Unless you have a clone, it is pretty hard to be in two places at once. However, an article in the St. Louis Post-Dispatch reports that a man was able to defraud an Illinois health care program by submitting false bills while serving time in prison. (That’s an interesting way to multi-task using duplicity to deceive the government and your victims.)
The story states that the prison inmate claimed to be taking care of a patient at the time he was actually serving time in jail. He submitted fraudulent claims to the Illinois Medicaid agency, which runs a program designed to help keep beneficiaries out of nursing facilities by providing assistance with general household duties and personal care at home. (The program not only saves the state money by reducing costly health care fees, but also allows the patients to be more comfortable in their own residences.)
This fraudster is not the only one to capitalize on the home care program’s vulnerabilities. Further research revealed that a total of 43 people claiming to provide personal assistant services have been charged with fraud against the state program. (This guy was caught in the third wave of the investigation.) He faces up to 10 years in prison, a $250,000 fine and up to three years of supervised release.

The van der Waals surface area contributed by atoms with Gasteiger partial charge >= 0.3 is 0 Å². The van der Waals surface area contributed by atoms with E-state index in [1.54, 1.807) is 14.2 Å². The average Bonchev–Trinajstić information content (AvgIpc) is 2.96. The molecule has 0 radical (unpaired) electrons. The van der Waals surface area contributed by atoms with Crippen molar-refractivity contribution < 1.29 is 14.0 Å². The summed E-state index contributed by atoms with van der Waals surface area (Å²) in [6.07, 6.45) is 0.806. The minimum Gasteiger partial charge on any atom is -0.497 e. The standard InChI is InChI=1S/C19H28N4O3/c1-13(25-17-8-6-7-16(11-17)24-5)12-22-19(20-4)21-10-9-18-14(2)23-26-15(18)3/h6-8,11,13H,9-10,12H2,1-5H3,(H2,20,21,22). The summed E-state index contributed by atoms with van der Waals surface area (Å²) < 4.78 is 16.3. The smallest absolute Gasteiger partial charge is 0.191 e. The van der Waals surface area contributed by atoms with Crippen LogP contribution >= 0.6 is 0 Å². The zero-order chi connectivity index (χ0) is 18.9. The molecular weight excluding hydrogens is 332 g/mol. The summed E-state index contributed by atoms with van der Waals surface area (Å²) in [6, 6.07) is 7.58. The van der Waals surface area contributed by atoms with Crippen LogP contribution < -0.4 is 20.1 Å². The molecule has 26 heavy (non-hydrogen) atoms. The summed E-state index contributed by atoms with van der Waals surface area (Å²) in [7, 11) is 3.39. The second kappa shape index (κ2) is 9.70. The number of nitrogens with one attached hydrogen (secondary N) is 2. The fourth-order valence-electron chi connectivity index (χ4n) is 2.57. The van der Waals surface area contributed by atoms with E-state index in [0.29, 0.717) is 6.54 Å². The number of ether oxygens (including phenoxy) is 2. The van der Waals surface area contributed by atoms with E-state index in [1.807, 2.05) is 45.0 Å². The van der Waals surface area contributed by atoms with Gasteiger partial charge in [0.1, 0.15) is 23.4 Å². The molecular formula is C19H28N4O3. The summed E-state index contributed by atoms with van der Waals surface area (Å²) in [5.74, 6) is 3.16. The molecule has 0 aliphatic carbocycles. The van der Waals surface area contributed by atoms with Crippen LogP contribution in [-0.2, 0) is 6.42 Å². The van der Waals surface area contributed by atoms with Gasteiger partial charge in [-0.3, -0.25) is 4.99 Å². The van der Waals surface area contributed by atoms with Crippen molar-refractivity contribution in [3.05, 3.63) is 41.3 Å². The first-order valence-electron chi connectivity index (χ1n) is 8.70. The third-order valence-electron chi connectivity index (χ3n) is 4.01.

This criminal, along with the other 42 defendants charged with fraud, stole money from a government program designed to help vulnerable Medicaid beneficiaries. By representing themselves as personal assistants and caregivers, they all deceived their customers and also harmed the reputations of those personal assistants who actually perform their duties correctly. (It looks like this fraudster’s days of leaving his patients home alone are over.)
Source: Today’s ”Fraud of the Day” is based on an article titled, ”Man Commits Medicaid Fraud from Illinois Jail, Court Says,” written by Blythe Bernhard and published by the St. Louis Post-Dispatch on September 5, 2014.
A man submitted claims for working in an Illinois health care program while he was incarcerated in an Illinois jail, federal prosecutors announced today.
U.S. Attorney Stephen Wigginton of the Southern District of Illinois said Christopher Spivey, 30, pleaded guilty to submitting bills to the state Medicaid agency for caring for a patient in a program aimed at keeping people in their own homes instead of nursing facilities. Spivey was incarcerated at the Richland County Jail in Olney, Ill. at the time he claimed to be taking care of the patient. A sentencing date was not announced.